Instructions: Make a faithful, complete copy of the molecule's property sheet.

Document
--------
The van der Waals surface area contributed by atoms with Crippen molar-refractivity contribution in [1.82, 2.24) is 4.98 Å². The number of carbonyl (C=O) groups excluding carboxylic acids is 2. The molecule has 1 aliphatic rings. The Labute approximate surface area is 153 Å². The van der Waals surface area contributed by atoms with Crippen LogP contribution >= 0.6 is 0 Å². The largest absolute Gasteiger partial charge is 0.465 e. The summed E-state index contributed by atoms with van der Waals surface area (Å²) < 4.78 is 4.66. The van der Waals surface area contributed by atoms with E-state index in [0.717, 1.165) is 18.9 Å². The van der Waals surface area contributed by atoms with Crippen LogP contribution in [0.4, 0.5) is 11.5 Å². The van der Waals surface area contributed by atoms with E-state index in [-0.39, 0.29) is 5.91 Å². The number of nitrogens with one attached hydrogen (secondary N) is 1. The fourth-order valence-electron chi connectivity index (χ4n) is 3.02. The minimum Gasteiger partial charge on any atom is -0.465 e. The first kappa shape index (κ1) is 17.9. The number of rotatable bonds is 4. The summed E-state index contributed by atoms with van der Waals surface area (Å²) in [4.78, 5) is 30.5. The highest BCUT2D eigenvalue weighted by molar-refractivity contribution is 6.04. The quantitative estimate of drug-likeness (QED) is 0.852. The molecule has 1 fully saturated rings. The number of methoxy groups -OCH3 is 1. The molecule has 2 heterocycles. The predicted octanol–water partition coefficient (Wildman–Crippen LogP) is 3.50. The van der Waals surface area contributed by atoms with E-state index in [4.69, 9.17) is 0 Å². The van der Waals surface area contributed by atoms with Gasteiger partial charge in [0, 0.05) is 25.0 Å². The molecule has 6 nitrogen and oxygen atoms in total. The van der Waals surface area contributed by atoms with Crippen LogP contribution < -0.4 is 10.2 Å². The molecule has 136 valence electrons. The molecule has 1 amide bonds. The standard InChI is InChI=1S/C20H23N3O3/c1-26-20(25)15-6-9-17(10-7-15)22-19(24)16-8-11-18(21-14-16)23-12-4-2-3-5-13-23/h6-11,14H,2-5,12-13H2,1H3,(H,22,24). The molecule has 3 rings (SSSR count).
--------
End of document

The van der Waals surface area contributed by atoms with Crippen molar-refractivity contribution in [1.82, 2.24) is 4.98 Å². The number of carbonyl (C=O) groups excluding carboxylic acids is 2. The molecule has 1 aliphatic rings. The Labute approximate surface area is 153 Å². The van der Waals surface area contributed by atoms with Crippen LogP contribution >= 0.6 is 0 Å². The largest absolute Gasteiger partial charge is 0.465 e. The summed E-state index contributed by atoms with van der Waals surface area (Å²) < 4.78 is 4.66. The van der Waals surface area contributed by atoms with E-state index in [0.717, 1.165) is 18.9 Å². The van der Waals surface area contributed by atoms with Crippen LogP contribution in [0.4, 0.5) is 11.5 Å². The van der Waals surface area contributed by atoms with E-state index in [-0.39, 0.29) is 5.91 Å². The number of nitrogens with one attached hydrogen (secondary N) is 1. The fourth-order valence-electron chi connectivity index (χ4n) is 3.02. The minimum Gasteiger partial charge on any atom is -0.465 e. The first kappa shape index (κ1) is 17.9. The number of rotatable bonds is 4. The summed E-state index contributed by atoms with van der Waals surface area (Å²) in [4.78, 5) is 30.5. The highest BCUT2D eigenvalue weighted by molar-refractivity contribution is 6.04. The quantitative estimate of drug-likeness (QED) is 0.852. The molecule has 1 fully saturated rings. The number of methoxy groups -OCH3 is 1. The molecule has 2 heterocycles. The predicted octanol–water partition coefficient (Wildman–Crippen LogP) is 3.50. The van der Waals surface area contributed by atoms with E-state index in [4.69, 9.17) is 0 Å². The van der Waals surface area contributed by atoms with Gasteiger partial charge in [0, 0.05) is 25.0 Å². The molecule has 6 nitrogen and oxygen atoms in total. The van der Waals surface area contributed by atoms with Crippen LogP contribution < -0.4 is 10.2 Å². The molecule has 136 valence electrons. The molecule has 1 amide bonds. The standard InChI is InChI=1S/C20H23N3O3/c1-26-20(25)15-6-9-17(10-7-15)22-19(24)16-8-11-18(21-14-16)23-12-4-2-3-5-13-23/h6-11,14H,2-5,12-13H2,1H3,(H,22,24). The molecule has 3 rings (SSSR count).